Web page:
TOM UTLEY: Call me a suicidal, homicidal maniac but I’ve just taken Mrs U to the pub (it may be the last time for a while)
God knows I have no wish to die just yet. Still less do I want to be responsible for anyone else’s death. Yet I know many readers will condemn me as a suicidal, homicidal maniac when I admit that, on Tuesday, I took Mrs U out for an idyllic pub lunch — perhaps our last for a very long time.
Before I’m dragged from my self-isolation at home and lynched, I’d like to say a few words in my defence — though I cannot stress too strongly from the outset that I’m not urging anyone to follow my example.
Indeed, things have moved on frighteningly fast this week, and with a heavy heart I’ve concluded that we should all do our best to follow the Government’s advice to the letter from now on.
I know many readers will condemn me as a suicidal, homicidal maniac when I admit that, on Tuesday, I took Mrs U out for an idyllic pub lunch – perhaps our last for a long time (file photo)
But back to Tuesday. With precious little else to do, and Mrs U at home for a week’s break from work (which may turn out to be a lot longer), we had driven to Richmond Park to take the dog for a very long walk.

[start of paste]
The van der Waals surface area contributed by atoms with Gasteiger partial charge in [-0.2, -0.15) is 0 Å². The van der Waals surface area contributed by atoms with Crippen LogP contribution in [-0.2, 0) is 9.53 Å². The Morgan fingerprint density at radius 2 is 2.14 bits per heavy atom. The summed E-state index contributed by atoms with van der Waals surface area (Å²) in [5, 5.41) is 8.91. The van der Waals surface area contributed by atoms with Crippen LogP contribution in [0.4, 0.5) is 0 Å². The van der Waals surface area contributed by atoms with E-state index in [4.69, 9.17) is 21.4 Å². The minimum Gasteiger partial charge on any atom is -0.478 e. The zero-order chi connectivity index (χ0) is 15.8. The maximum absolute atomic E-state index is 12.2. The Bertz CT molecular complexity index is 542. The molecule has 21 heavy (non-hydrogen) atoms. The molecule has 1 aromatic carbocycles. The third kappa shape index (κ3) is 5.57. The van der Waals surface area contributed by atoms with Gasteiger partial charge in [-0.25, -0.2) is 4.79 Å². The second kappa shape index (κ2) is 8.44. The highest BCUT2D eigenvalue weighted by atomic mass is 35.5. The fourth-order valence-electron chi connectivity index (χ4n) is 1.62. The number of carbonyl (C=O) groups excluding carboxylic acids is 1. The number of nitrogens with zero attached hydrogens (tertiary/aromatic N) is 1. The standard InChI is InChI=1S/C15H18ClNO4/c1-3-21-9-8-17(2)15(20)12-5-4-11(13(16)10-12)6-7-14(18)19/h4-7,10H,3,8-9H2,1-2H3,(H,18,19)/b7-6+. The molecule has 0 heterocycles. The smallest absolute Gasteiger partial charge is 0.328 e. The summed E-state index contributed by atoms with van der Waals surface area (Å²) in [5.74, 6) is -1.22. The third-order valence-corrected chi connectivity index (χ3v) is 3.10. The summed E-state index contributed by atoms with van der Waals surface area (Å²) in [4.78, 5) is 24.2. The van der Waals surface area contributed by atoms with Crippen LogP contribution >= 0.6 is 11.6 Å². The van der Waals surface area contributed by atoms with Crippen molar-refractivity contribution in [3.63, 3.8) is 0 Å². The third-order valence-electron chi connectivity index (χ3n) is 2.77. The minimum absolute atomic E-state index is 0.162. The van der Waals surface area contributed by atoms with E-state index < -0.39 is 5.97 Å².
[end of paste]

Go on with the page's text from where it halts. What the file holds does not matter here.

How wise David Hockney was when he said this week, as he unveiled his ravishing new painting Daffodils: ‘Do remember they can’t cancel the spring!’
It was as glorious a morning as anyone could dream of, with signs of new life bursting out everywhere after the gloom of our rain-soaked winter.
Never have I known that vast park looking more lovely, its beauty enhanced a hundredfold by the eerie silence, with hardly an aircraft roaring overhead on the normally crowded flight-path to Heathrow.